Paper, not plastic

This week on Zayde’s Turntable we find a somewhat untraditional type of record. While the song and the performer are not that remarkable I was looking forward to posting about one of the several albums in my collection from the intriguing “Hit of the Week” label.

Examples of “Hit of the Week” label, with the monochrome illustrations on the back of some of the records depicted on the right.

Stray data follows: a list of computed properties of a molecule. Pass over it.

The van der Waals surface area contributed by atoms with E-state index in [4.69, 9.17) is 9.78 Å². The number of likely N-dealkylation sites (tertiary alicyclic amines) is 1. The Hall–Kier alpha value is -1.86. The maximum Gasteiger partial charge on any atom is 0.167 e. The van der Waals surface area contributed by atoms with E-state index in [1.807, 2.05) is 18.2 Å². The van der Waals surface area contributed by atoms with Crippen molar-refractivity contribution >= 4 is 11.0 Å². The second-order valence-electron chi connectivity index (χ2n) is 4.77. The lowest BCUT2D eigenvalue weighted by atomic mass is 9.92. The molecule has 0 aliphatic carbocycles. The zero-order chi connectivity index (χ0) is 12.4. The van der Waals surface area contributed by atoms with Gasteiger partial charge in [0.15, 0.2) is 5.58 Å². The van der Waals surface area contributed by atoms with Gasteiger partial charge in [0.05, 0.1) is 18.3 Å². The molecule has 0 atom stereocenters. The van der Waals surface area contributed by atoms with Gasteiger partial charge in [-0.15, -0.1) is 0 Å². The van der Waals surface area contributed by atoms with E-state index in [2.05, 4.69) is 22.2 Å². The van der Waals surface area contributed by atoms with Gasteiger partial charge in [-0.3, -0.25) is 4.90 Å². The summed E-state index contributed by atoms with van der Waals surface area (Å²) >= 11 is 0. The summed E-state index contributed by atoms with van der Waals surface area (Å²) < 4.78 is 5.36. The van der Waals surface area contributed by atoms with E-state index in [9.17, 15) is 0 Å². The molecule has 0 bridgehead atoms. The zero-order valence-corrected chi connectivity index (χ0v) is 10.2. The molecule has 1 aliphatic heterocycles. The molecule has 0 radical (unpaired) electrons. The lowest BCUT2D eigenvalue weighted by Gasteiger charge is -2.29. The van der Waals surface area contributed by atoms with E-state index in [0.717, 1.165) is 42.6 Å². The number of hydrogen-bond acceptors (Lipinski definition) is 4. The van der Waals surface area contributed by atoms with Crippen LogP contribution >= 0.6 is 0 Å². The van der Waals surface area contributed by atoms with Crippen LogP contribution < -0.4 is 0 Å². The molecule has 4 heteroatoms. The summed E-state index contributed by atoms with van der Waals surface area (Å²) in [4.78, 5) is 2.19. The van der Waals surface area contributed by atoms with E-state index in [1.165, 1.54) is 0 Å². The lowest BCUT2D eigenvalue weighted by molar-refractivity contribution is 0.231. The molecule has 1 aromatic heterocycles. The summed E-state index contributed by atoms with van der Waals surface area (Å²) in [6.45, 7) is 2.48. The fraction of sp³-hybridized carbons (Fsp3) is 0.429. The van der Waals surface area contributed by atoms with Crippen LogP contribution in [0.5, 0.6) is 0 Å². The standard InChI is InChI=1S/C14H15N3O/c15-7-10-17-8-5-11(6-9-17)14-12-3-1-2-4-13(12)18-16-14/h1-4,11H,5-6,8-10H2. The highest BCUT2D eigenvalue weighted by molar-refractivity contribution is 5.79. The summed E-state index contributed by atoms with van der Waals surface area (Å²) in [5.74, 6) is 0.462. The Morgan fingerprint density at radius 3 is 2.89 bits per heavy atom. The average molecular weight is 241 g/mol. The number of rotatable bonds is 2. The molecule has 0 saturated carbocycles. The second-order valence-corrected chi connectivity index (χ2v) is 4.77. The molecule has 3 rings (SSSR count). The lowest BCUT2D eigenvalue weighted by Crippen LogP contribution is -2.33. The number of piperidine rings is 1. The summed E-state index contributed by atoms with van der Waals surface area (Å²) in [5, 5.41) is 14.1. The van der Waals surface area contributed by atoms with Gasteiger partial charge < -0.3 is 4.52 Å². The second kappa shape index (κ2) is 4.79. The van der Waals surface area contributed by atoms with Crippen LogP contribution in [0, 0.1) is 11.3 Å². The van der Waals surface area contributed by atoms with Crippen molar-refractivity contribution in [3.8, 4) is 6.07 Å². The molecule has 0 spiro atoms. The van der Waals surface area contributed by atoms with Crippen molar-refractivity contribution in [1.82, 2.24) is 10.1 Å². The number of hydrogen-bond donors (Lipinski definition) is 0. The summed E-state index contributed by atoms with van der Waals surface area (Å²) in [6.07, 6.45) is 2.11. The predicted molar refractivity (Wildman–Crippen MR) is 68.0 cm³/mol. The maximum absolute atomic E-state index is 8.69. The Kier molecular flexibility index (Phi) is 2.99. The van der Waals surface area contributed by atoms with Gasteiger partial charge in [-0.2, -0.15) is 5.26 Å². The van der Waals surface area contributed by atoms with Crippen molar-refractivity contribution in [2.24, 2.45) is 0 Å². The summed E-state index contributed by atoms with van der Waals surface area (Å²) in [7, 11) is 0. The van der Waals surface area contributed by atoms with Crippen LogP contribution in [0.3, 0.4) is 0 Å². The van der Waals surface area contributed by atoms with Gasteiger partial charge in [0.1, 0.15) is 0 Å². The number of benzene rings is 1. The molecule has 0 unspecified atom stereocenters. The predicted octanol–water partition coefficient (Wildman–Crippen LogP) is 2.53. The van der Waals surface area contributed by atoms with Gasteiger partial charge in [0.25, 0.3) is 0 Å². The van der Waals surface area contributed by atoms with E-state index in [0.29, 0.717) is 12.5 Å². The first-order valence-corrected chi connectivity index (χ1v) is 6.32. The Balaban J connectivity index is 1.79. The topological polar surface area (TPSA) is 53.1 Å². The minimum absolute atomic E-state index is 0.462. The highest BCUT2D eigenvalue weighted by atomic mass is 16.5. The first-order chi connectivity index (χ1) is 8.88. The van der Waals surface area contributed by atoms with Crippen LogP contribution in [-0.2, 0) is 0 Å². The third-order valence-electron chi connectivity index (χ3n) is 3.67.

“Hit of the Week” (HOTW) were a very unique series of albums issued in the 1930s, at the height of the Great Depression, which were made – not of the standard shellac – but instead of a patented paper/resin product called Durium. Simply put, HOTW records, first issued in February 1930, were an ultra-cheap record for the impoverished nation. Each week the newest HOTW record appeared in flimsy rice-paper sleeves on newsstands  (not, as with other records, at record stores) for just 15 cents – the cheapest record available at the time. Despite the fact that they were printed on paper stock and not vinyl, HOTW records had remarkably good audio quality, often matching or exceeding the quality of shellac records of the same period. The single-sided records were sometimes issued with liner notes or the featured artist’s picture illustrated on the back (a feature missing from this particular album, however). By the summer of 1930, at its peak, HOTW were selling nearly 500,000 records each week (at 15 cents per record, that makes a weekly gross of $75,000 – or about $970,000 in today’s dollars); however, the continually worsening economy quickly claimed even the super cheap HOTW record company. Sales crashed and in March 1931 the company went into receivership. Two months later they were purchased by an advertising agency that attempted to revive the label, expanding the discs to five minutes in length, with two songs per record – still only on one side, and raising the price to 20 cents. The changes did not work and the final HOTW was produced in June 1932. The advertising industry continued to utilize Durium printed records throughout the decade, primarily as 5” and 3” promotional records. The agencies would even print the mailing address and affix postage directly onto the reverse of the miniature paper records. HOTW records are today relatively popular with collectors – even those with less remarkable songs or singers – largely due to the medium upon which they are pressed. HOTW did publish a number of A-list musicians’ works, however, including Duke Ellington (who appeared on the label as part of the group the “Harlem Hot Chocolates”), Eddie Cantor, Rudy Vallee, and Gene Austin.